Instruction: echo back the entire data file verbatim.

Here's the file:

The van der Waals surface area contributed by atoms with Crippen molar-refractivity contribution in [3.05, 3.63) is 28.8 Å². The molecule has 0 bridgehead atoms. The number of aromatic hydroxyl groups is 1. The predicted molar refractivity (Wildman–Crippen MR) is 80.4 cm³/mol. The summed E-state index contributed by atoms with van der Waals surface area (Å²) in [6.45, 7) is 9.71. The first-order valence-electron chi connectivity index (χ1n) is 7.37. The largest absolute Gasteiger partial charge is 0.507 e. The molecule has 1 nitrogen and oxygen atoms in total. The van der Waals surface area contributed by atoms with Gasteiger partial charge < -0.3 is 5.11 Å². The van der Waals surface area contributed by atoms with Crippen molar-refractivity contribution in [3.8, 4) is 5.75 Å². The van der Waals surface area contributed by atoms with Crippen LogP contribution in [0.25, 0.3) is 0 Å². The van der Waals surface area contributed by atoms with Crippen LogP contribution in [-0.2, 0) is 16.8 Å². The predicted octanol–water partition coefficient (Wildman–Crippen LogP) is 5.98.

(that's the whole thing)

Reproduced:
The van der Waals surface area contributed by atoms with Crippen molar-refractivity contribution in [3.05, 3.63) is 28.8 Å². The molecule has 0 bridgehead atoms. The number of aromatic hydroxyl groups is 1. The predicted molar refractivity (Wildman–Crippen MR) is 80.4 cm³/mol. The summed E-state index contributed by atoms with van der Waals surface area (Å²) in [6.45, 7) is 9.71. The first-order valence-electron chi connectivity index (χ1n) is 7.37. The largest absolute Gasteiger partial charge is 0.507 e. The molecule has 1 nitrogen and oxygen atoms in total. The van der Waals surface area contributed by atoms with Gasteiger partial charge < -0.3 is 5.11 Å². The van der Waals surface area contributed by atoms with Crippen molar-refractivity contribution in [3.8, 4) is 5.75 Å². The van der Waals surface area contributed by atoms with Crippen LogP contribution in [0.25, 0.3) is 0 Å². The van der Waals surface area contributed by atoms with Crippen LogP contribution in [-0.2, 0) is 16.8 Å². The predicted octanol–water partition coefficient (Wildman–Crippen LogP) is 5.98.